The parable of the Prodigal Son(Luk 15:11-32) can be specifically valuable for the Muslim because of its emphasis on God as a loving Father who welcomes his son back home and forgives all the wrongs that have been done to him.

It can also help Muslims to see the difference between worshipping God as a servant (as the Muslims seeks to do), and worshipping God as a son. The parable suggests that he is not content to be worshipped by slaves but rather that we are his sons.

The parable has no ending: We are not told whether the older brother accepted his father’s invitation. God gives us the option to accept or reject his invitation to live as sons who recognise and love Him as Father.

The parable of the Prodigal son speaks of a man who had two sons. One went away with his part of the inheritance and wasted it in faraway places, until he had spent it all. Working in a pigsty “he came to know himself”.

He seriously and honestly assessed the situation. He had an “afterthought”. The Bible calls this word “repentance”.

It went somewhat like this. The young man made a resolution “I will(a) arise and (b) go to my father and (c) say to him “Father I have sinned against heaven and before you, I am no more worthy to be called your son”. All he wished was to be a servant to his father, instead of living under bondage in a pigsty, starving”.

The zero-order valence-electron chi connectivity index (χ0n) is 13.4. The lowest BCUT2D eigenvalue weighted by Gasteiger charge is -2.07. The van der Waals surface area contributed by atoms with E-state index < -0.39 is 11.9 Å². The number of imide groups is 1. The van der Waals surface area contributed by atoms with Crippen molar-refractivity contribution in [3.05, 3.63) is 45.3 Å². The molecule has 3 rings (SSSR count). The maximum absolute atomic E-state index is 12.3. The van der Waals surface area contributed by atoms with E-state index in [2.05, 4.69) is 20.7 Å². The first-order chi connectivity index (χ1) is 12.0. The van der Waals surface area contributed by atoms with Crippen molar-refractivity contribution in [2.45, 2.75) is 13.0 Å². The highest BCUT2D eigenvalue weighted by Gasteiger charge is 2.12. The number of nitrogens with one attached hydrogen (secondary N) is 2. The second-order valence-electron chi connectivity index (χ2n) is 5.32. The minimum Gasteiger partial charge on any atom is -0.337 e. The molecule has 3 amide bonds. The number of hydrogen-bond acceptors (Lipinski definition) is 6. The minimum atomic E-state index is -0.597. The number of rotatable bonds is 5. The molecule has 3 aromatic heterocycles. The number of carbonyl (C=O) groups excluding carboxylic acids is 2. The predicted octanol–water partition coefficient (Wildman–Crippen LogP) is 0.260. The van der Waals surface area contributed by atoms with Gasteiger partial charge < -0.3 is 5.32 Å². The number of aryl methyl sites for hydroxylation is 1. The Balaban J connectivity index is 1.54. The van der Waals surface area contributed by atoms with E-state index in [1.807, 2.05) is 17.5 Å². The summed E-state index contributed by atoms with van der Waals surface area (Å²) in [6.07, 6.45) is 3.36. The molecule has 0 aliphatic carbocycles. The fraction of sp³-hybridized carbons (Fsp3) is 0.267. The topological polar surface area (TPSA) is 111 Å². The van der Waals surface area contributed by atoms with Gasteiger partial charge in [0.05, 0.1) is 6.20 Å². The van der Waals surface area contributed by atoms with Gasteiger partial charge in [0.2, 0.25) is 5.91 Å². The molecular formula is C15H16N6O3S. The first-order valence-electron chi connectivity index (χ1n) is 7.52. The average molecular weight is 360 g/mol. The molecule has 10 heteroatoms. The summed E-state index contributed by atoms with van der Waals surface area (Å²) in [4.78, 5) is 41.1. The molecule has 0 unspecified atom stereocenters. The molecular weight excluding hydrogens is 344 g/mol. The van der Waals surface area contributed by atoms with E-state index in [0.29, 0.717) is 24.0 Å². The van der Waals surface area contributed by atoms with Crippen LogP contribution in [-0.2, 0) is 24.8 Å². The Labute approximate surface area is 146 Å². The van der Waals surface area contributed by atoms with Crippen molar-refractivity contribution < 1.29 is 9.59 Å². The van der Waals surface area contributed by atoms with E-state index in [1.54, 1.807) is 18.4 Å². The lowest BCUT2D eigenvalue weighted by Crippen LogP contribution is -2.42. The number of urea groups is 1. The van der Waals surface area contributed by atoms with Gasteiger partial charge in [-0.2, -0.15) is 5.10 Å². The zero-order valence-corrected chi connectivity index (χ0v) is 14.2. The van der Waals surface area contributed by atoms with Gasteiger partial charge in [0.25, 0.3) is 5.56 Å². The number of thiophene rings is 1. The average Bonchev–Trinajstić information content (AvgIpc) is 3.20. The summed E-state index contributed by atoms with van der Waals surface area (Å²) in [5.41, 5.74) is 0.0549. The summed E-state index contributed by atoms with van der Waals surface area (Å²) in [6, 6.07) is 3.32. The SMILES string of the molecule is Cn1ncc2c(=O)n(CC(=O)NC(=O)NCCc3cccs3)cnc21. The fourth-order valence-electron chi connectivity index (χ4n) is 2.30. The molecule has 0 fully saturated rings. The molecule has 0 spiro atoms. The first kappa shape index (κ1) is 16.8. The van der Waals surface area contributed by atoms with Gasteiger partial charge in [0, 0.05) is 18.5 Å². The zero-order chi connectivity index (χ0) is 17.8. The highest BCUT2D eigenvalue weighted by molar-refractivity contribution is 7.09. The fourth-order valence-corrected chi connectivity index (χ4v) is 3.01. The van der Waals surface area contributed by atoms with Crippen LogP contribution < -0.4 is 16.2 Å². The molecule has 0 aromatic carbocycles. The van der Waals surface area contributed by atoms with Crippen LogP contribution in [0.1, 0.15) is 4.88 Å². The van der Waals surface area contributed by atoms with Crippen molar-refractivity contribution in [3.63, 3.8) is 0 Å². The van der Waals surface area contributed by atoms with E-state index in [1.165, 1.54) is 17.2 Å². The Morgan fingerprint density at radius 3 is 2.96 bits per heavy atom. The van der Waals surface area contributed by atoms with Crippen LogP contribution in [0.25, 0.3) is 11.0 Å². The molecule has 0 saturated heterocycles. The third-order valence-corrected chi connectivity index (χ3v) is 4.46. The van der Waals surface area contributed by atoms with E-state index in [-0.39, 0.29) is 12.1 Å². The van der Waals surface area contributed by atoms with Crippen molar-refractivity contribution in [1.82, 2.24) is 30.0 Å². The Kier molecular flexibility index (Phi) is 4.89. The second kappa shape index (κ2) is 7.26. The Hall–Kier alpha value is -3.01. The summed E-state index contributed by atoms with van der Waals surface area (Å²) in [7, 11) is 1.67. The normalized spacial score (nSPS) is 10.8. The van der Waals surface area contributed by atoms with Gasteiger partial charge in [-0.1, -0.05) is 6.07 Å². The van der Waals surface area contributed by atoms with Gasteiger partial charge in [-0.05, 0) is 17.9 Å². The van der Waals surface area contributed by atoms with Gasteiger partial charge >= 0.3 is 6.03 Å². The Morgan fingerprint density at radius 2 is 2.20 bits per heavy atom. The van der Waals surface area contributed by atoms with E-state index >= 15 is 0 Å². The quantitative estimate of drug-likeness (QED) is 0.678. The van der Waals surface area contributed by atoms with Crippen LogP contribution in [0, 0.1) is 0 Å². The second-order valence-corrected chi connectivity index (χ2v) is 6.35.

This resolution was very good indeed (perhaps we have made such a resolution ourselves). But it was not enough. The young man in our parable carried out his resolution:”he (d) arose and (e) came to his father.”

Much to his surprise the father was waiting and looking out for him. More surprising still, he was recognised by his father in spite of his total depravation.

Earlier, he had ridden away confidently, but his expectations of successful, happy and fulfilled life did not materialize. He returned as a filthy, stinking vagabond.
Even so, his father ran to meet him, embraced him and kissed him!

The son could hardly stammer out his confession, before his father
(1) had clothed him in the best robes (covered his dirt),
(2) put a ring on his finger (indicates his acceptance as a son again),
(3) and put shoes on his feet (only free men were allowed to wear them). Then,
(4) he ordered a feast to be prepared for “this son was dead, and he is alive again – he was lost and is found”.

From all this we learn that our heavenly Father, knowing our circumstances, expects nothing more than our return to Him with a broken heart over our sinfulness. The “after-thought”triggered this off.